LONDON (Reuters) - From fast food to fine dining, some restaurants in Britain are relying on home kits to keep them afloat during lockdown, turning clients into cooks who recreate favourite meals in the comfort of their own kitchens.
For James Knappett, chef-owner of Michelin-starred London restaurant Kitchen Table, the decision to deliver do-it-yourself (DIY) meal kits wasn’t easy, but it was essential.
The venue has been closed since the first lockdown in March, because seating is around a kitchen table so social distancing is not possible.
“It’s a very hard feeling to have to give this control to the guests...But the word that we use every day more than any...is survival, and if we didn’t do that there wouldn’t be a restaurant to come back to,” he told Reuters while packing a box of his home-tasting menu.
The restaurant used to be fully booked every day with a three-month waiting list and employed 20 people. Now there’s a staff of four handling about 80 home delivery orders per week, Knappett said.
Targeting the high-end of the market, meal kits cost 150-250 pounds for two and come with cooking instructions.
For brothers James and Thom Elliot, the lockdowns provided an unexpected lifeline for their “pizza in the post” Pizza Pilgrims business.
“We tried to launch this back in 2014 and it was a spectacular failure, people just weren’t ready for it. But then the pandemic put everyone at home and suddenly everyone was really missing pizza and we relaunched the kit and it’s just been madness ever since,” said James.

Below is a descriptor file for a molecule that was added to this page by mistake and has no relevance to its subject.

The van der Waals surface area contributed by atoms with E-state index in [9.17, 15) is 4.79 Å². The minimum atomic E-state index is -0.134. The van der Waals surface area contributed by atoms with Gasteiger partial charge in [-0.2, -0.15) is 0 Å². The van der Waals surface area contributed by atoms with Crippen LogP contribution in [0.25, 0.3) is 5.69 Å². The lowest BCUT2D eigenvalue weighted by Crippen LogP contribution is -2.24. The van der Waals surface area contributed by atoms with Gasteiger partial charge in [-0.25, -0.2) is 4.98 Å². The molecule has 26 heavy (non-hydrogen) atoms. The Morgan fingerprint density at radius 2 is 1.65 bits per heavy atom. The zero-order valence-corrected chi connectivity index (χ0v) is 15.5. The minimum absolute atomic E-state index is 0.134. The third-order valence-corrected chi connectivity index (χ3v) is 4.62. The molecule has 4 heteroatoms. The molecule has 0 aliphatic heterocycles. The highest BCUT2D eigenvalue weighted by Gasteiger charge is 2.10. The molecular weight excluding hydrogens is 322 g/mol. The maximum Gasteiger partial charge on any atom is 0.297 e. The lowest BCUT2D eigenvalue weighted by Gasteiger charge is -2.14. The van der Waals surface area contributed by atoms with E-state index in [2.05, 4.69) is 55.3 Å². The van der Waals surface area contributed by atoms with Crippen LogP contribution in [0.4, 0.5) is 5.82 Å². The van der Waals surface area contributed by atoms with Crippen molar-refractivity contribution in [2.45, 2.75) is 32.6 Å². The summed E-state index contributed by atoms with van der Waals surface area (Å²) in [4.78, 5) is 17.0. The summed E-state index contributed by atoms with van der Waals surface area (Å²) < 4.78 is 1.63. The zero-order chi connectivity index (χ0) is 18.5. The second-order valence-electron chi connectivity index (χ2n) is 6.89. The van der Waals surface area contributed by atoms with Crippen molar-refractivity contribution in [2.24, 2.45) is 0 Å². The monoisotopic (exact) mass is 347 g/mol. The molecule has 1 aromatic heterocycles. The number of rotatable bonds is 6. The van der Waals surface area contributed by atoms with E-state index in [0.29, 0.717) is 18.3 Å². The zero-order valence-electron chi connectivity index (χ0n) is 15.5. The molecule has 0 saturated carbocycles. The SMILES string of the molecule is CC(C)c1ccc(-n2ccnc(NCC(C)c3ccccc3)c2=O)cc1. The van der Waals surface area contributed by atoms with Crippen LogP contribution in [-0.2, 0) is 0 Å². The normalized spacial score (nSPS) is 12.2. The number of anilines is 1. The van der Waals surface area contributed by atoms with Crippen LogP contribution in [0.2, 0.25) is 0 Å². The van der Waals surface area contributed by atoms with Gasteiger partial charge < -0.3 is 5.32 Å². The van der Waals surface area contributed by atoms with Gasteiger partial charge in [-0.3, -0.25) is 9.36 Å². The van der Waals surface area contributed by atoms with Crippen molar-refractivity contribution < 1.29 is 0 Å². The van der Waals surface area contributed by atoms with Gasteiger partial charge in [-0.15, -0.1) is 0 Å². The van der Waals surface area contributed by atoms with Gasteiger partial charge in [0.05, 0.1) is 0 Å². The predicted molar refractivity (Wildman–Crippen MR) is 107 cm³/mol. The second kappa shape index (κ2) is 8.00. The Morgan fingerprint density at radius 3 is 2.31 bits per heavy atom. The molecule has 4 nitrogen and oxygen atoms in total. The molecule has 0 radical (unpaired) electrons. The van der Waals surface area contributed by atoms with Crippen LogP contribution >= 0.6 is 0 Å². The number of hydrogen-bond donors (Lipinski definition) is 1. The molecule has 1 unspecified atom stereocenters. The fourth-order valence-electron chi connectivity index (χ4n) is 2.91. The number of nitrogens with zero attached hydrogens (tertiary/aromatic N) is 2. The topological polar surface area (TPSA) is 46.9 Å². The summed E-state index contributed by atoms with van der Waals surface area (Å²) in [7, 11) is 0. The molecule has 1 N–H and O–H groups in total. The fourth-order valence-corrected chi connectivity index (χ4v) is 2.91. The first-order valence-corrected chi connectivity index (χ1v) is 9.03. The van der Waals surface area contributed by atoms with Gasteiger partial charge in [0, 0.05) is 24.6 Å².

For the initiative, whereby clients roll out the dough and select from a range of toppings, the brothers brought back 30 out of 270 staff who had been furloughed from the restaurant business to re-launch “pizza in the post”.
The venture now sells over 1,000 kits a day delivered by couriers.
Priced at 15 pounds for two pizzas, the Elliots say the business was profitable from day one.
“We absolutely think this is going to be something that is going to be staying around after the vaccine in 2021,” James said.
Additional reporting by Jonathan Shenfield, Writing by Emelia Sithole-Matarise; editing by Mike Collett-White
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